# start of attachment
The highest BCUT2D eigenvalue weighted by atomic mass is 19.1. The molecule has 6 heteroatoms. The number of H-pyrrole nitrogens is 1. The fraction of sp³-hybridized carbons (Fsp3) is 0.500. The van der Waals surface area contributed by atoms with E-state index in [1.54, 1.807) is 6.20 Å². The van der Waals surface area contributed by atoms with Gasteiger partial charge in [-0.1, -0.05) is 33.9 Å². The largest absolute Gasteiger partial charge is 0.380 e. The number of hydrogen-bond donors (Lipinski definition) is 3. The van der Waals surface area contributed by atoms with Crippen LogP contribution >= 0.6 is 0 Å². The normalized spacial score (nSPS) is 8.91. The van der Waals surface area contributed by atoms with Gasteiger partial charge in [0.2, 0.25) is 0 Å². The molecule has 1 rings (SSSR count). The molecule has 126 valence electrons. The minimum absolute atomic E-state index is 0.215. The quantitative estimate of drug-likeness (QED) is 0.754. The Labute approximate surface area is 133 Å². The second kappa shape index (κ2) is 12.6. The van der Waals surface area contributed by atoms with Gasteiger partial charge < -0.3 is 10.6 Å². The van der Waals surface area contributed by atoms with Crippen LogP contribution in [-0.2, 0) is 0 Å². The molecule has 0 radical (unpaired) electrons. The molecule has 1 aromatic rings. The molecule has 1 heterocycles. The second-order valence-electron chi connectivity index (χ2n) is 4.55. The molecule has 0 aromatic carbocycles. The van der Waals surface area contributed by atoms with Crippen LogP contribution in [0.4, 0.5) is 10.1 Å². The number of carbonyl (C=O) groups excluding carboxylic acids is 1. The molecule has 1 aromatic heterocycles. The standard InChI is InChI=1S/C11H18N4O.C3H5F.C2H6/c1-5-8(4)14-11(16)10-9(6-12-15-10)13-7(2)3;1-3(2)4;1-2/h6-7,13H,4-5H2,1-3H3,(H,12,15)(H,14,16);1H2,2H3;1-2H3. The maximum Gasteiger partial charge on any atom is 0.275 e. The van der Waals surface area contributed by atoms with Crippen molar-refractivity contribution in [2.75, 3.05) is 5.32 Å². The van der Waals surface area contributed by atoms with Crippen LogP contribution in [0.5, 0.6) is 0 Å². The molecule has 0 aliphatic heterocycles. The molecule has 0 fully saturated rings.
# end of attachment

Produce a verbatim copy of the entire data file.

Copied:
The highest BCUT2D eigenvalue weighted by atomic mass is 19.1. The molecule has 6 heteroatoms. The number of H-pyrrole nitrogens is 1. The fraction of sp³-hybridized carbons (Fsp3) is 0.500. The van der Waals surface area contributed by atoms with E-state index in [1.54, 1.807) is 6.20 Å². The van der Waals surface area contributed by atoms with Gasteiger partial charge in [-0.1, -0.05) is 33.9 Å². The largest absolute Gasteiger partial charge is 0.380 e. The number of hydrogen-bond donors (Lipinski definition) is 3. The van der Waals surface area contributed by atoms with Crippen LogP contribution >= 0.6 is 0 Å². The normalized spacial score (nSPS) is 8.91. The van der Waals surface area contributed by atoms with Gasteiger partial charge in [0.2, 0.25) is 0 Å². The molecule has 1 rings (SSSR count). The molecule has 126 valence electrons. The minimum absolute atomic E-state index is 0.215. The quantitative estimate of drug-likeness (QED) is 0.754. The Labute approximate surface area is 133 Å². The second kappa shape index (κ2) is 12.6. The van der Waals surface area contributed by atoms with Gasteiger partial charge < -0.3 is 10.6 Å². The van der Waals surface area contributed by atoms with Crippen LogP contribution in [-0.2, 0) is 0 Å². The molecule has 0 radical (unpaired) electrons. The molecule has 1 aromatic rings. The molecule has 1 heterocycles. The second-order valence-electron chi connectivity index (χ2n) is 4.55. The molecule has 0 aromatic carbocycles. The van der Waals surface area contributed by atoms with Crippen LogP contribution in [0.4, 0.5) is 10.1 Å². The number of carbonyl (C=O) groups excluding carboxylic acids is 1. The molecule has 1 aromatic heterocycles. The standard InChI is InChI=1S/C11H18N4O.C3H5F.C2H6/c1-5-8(4)14-11(16)10-9(6-12-15-10)13-7(2)3;1-3(2)4;1-2/h6-7,13H,4-5H2,1-3H3,(H,12,15)(H,14,16);1H2,2H3;1-2H3. The maximum Gasteiger partial charge on any atom is 0.275 e. The van der Waals surface area contributed by atoms with Crippen molar-refractivity contribution in [2.75, 3.05) is 5.32 Å². The van der Waals surface area contributed by atoms with Crippen LogP contribution in [0.5, 0.6) is 0 Å². The molecule has 0 aliphatic heterocycles. The molecule has 0 fully saturated rings.